Monday, 11 February 2013

The Morning Dilemma or Cows, Kangaroos, Council Workers and Creek Crossings

Some gorgeous baroque pearls (up to 20mm in size) in natural colours that I sourced through the buying group, made into a simple but eyecatching pendant.

I am part of a group of lovely (mostly) women from across the world who band together to buy quality gems and pearls so that we get good prices and very often different and unique stones and/or cuts.     Some of our members attend the Tucson gem shows each year and keep on the lookout for special things.
One of those ladies had returned home from the shows yesterday and listed what she had found and what was available for us to share, try and buy.  We got to have a look for a few hours then at a certain time this morning we were to send our ‘want’ lists and she would fill them, in the order they arrived.

All sounds good, right?  The time today was arranged so that most people around the world would be up and my local time was 7am.   Normally this would be perfect.  It’s the time that I get the children out of bed and ready for school and I’m usually up earlier checking overnight emails, out in the garden, getting mail ready to go, and so on.

But, last night The Farmer tells me I have to drive him down to our furthest property (about 40km away) first thing as he needed to do some work there and had to drive the tractor that was already down there, home.  “Ummmm,” I start, “but there’s a buy on at 7am, I have to be here or I’ll miss out!”   He looks at me oddly, but relents and agrees to leaving earlier (aka in the dark) so that I can hopefully get back in time.

So we’re up in the dark at 5.30am, he breakfasts, checks his emails, gathers his things.  While I bounce up and down looking at the clock.   We leave about 6.05am and it’s just starting to get a little light. 

There was a storm last night and a bit of water on the road, the rickety bridge at the end of our lane is as rickety as ever and there is still mud on it from the flash flood last weekend.   The highway is clear, the main road after that is fine, then onto the last, more isolated, road that starts fine, but then becomes populated with kangaroos, bounding across the road in front of us.  One is so fast that it slips and slides a few feet along the road and we wince thinking of gravel rash!   The last part of the road is dirt, full of corrugates (really bumpy bits caused by people braking or accelerating) and with a few “gotcha” corners (you really don’t want to go round them fast).   We arrive at 6.35am.  Hmmm, I think silently, not looking good to get back by 7!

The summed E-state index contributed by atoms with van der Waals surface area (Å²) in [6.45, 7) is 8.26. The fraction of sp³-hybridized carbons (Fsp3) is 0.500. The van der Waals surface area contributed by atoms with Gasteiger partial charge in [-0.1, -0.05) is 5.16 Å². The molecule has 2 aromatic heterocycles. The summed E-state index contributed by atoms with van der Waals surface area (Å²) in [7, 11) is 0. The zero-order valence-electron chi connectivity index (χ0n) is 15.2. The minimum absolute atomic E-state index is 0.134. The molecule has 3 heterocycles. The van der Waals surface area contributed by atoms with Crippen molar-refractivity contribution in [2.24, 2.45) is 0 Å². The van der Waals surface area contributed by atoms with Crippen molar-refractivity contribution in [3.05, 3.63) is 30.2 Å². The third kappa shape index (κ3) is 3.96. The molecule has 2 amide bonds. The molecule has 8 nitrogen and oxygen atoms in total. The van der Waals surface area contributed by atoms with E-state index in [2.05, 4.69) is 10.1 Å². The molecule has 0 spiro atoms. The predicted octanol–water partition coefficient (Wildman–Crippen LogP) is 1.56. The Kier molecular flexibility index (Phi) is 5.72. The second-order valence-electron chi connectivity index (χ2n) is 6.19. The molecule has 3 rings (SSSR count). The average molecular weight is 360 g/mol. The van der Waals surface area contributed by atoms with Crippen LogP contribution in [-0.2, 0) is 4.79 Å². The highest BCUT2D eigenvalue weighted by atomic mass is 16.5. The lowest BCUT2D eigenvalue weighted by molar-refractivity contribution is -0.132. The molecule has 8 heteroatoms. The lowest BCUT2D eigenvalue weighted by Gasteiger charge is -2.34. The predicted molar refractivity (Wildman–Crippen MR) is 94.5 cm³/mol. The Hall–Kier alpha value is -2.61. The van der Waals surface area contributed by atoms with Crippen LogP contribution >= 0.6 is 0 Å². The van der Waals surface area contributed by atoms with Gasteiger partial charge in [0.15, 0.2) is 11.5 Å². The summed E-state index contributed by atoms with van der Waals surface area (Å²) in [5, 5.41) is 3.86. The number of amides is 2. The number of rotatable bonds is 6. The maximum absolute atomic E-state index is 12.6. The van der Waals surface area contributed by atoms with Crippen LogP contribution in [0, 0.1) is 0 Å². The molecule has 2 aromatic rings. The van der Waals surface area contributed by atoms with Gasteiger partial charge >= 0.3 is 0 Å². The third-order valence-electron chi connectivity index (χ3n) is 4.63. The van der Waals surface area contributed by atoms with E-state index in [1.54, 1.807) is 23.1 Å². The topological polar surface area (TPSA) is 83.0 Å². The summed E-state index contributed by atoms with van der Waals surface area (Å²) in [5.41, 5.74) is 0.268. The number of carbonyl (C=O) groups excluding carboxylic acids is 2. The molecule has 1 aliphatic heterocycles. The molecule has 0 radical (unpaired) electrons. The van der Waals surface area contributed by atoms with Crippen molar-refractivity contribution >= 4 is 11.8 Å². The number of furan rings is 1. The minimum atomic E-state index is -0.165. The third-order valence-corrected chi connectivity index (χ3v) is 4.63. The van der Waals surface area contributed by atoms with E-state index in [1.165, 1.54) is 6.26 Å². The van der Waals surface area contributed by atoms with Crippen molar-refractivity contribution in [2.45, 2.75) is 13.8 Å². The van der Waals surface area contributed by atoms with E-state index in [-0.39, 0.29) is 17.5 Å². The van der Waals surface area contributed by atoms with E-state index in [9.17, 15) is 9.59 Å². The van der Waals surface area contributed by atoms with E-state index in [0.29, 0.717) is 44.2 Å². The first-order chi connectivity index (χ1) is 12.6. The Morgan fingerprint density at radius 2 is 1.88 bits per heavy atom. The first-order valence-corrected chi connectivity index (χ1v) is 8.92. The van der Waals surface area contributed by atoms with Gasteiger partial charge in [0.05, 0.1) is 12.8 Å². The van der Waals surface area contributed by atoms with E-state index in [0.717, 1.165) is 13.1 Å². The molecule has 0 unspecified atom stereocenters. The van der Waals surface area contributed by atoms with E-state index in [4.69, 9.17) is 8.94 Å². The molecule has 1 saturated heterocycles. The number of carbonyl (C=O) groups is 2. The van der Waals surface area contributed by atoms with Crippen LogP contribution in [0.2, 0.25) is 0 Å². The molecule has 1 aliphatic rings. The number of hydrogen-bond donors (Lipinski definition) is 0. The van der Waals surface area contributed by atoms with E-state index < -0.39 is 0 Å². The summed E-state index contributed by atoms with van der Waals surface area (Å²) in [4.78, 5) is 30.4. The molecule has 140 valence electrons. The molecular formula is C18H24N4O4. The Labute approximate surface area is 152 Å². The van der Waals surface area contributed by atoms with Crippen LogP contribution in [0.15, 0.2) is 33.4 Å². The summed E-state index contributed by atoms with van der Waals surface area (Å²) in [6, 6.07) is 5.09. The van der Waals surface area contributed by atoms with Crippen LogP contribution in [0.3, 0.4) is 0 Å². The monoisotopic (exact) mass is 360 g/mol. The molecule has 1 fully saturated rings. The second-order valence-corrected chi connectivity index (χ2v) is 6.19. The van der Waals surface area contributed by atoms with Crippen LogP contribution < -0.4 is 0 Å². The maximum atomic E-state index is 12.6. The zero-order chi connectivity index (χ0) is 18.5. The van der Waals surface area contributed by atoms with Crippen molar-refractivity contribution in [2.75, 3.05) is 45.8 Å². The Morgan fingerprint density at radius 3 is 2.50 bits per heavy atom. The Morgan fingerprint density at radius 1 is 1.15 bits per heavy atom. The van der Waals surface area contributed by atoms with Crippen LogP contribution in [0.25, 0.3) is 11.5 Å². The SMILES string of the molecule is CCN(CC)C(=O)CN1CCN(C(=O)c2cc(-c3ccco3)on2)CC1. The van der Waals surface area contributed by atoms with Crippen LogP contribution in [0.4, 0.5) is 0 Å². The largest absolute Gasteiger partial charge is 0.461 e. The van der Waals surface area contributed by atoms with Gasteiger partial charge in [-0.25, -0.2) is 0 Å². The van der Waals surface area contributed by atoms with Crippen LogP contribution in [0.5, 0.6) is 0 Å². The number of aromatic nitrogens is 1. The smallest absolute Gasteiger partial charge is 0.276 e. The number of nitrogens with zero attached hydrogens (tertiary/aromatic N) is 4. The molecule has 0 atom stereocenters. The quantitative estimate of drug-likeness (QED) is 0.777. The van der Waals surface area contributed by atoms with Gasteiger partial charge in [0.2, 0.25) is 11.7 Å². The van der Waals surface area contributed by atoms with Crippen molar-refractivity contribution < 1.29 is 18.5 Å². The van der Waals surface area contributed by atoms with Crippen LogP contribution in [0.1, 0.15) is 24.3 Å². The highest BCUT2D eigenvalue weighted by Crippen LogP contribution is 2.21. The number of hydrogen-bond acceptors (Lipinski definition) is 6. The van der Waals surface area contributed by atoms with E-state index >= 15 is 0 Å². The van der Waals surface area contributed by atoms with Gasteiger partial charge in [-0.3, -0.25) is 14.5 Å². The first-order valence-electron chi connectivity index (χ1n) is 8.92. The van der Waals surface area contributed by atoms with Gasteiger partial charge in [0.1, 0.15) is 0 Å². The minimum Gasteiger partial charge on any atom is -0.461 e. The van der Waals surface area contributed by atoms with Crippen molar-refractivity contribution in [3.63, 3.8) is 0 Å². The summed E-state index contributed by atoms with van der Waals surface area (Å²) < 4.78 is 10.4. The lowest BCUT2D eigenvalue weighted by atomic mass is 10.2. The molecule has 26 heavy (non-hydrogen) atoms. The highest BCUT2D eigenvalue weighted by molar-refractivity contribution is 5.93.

There are cows in the front paddock.  I eye them off.  They look back at me.  I estimate the time it will take to drop The Farmer off and decide I can’t leave the gate open as then I might very well be faced with them getting out and having to get them back in!  So, I open and shut the gate.  And the next one - although I warily leave that gate open estimating the nearest cow won’t make it there in time if I’m fast enough!

We whizz past the tractor and the Farmer sees my concerned look but assures me it’s just to check the tarpaulin is still on the super (phosphate – fertiliser) after the storm.   

I tell The Farmer “I’m going to miss the buy!”  He laughingly says “What, are all the ladies sitting there poised to press “send” on their computers at exactly that time?”   “Of course”, I reply, “they’re as addicted as I am!” 

Then it’s back to the shed, we get out, he gives me a  peck on the cheek and in I hop to reverse the trip.  It’s 6.40am.   

First gate – the cow was close but she hadn’t quite made it as far as the gate, so I quickly shut it after me.  Next gate – lucky I DID shut it, look at them all within a few feet of the gate and I’m sure they would have gone through.    On to the dirt road which I take carefully if a little slow for my liking, I pass 2 magnificent Wedgetail Eagles that are feasting by the side of the road.  You don’t often see them close, so it’s always surprising to me how big they are.    Only one black tipped wallaby debates whether it will dodge out in front of me, I slow down and it decides to hop off back into the scrub.  Good decision!

All is clear on the main road and highway although I pass my in-laws house at 7.01am which is still a few kilometres away from home.   

On the lane there are council workers looking at the rickety old bridge and the sign posts that were bent at 90 degress in the recent flood.  I dodge around them, waving good morning and continue on my way.   I turn into our drive, trying (unsuccessfully) to avoid the deep puddle just after the ramp and notice as I fly (well , I go as fast as I can – about 50km/hr) up our drive, that the fuel light is on – lucky I didn’t run out as I hadn’t checked that earlier!   

Into the open garage, hop out, dropping the keys on the rack, run to the house, boots off at the backdoor, trot into the house, yell at the children to "Get Up!"and press “SEND” on my computer.  It’s 7.10am.  

A bit late, but I may get lucky!!!

Till next :)


coffeeaddict said...

Yup, it's that universal thing: what we women will do to be first in line for a spectacular sale; once-in-a-lifetime-opportunity, etc. and that bewildered look bestowed upon us by our spouses with the obligatory silly question or remark that even if we're 5 minutes late, that thing we're dying to buy will still be there.
No, darling, it will be gone one minute after the store opens ;-)

Annette Piper said...

And I was proved right! I missed out on most of the special things I wanted. Luckily she had reserved a strand of souffle pearls for me earlier so at least I get those :)


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